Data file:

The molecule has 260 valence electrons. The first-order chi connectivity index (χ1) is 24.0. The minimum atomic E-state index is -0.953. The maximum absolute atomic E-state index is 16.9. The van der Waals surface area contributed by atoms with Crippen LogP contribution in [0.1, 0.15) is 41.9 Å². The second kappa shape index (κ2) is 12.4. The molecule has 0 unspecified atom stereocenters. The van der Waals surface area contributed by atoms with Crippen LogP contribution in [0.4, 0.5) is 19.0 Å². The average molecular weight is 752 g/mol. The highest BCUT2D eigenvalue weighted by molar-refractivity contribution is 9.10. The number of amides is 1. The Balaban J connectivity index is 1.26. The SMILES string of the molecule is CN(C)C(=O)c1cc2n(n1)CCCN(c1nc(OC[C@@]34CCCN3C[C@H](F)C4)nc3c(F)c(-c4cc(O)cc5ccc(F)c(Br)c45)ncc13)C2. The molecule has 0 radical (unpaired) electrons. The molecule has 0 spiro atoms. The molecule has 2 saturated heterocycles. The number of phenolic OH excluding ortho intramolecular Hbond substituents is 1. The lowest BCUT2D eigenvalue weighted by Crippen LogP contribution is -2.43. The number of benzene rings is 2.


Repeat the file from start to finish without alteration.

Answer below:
The molecule has 260 valence electrons. The first-order chi connectivity index (χ1) is 24.0. The minimum atomic E-state index is -0.953. The maximum absolute atomic E-state index is 16.9. The van der Waals surface area contributed by atoms with Crippen LogP contribution in [0.1, 0.15) is 41.9 Å². The second kappa shape index (κ2) is 12.4. The molecule has 0 unspecified atom stereocenters. The van der Waals surface area contributed by atoms with Crippen LogP contribution in [0.4, 0.5) is 19.0 Å². The average molecular weight is 752 g/mol. The highest BCUT2D eigenvalue weighted by molar-refractivity contribution is 9.10. The number of amides is 1. The Balaban J connectivity index is 1.26. The SMILES string of the molecule is CN(C)C(=O)c1cc2n(n1)CCCN(c1nc(OC[C@@]34CCCN3C[C@H](F)C4)nc3c(F)c(-c4cc(O)cc5ccc(F)c(Br)c45)ncc13)C2. The molecule has 0 radical (unpaired) electrons. The molecule has 0 spiro atoms. The molecule has 2 saturated heterocycles. The number of phenolic OH excluding ortho intramolecular Hbond substituents is 1. The lowest BCUT2D eigenvalue weighted by Crippen LogP contribution is -2.43. The number of benzene rings is 2.